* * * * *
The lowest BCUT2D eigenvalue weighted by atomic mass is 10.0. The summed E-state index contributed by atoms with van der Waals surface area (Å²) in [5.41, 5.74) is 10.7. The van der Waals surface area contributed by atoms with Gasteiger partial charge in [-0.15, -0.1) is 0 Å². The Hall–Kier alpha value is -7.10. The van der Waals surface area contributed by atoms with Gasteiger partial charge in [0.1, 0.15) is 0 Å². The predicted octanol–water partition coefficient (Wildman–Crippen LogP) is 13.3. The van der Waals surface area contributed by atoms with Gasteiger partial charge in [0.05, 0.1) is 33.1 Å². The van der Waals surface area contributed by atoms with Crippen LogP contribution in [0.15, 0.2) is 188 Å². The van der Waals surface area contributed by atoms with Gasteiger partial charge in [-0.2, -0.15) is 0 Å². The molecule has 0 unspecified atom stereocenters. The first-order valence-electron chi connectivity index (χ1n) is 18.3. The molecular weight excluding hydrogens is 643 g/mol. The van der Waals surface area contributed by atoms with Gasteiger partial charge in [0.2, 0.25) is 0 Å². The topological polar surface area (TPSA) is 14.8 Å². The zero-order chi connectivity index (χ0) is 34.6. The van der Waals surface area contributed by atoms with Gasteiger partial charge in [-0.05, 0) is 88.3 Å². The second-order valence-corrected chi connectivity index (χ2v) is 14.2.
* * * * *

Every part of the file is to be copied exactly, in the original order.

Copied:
The lowest BCUT2D eigenvalue weighted by atomic mass is 10.0. The summed E-state index contributed by atoms with van der Waals surface area (Å²) in [5.41, 5.74) is 10.7. The van der Waals surface area contributed by atoms with Gasteiger partial charge in [-0.15, -0.1) is 0 Å². The Hall–Kier alpha value is -7.10. The van der Waals surface area contributed by atoms with Gasteiger partial charge in [0.1, 0.15) is 0 Å². The predicted octanol–water partition coefficient (Wildman–Crippen LogP) is 13.3. The van der Waals surface area contributed by atoms with Gasteiger partial charge in [0.05, 0.1) is 33.1 Å². The van der Waals surface area contributed by atoms with Crippen LogP contribution in [0.15, 0.2) is 188 Å². The van der Waals surface area contributed by atoms with Gasteiger partial charge in [-0.2, -0.15) is 0 Å². The molecule has 0 unspecified atom stereocenters. The first-order valence-electron chi connectivity index (χ1n) is 18.3. The molecular weight excluding hydrogens is 643 g/mol. The van der Waals surface area contributed by atoms with Gasteiger partial charge in [0.2, 0.25) is 0 Å². The topological polar surface area (TPSA) is 14.8 Å². The zero-order chi connectivity index (χ0) is 34.6. The van der Waals surface area contributed by atoms with Gasteiger partial charge in [-0.05, 0) is 88.3 Å². The second-order valence-corrected chi connectivity index (χ2v) is 14.2.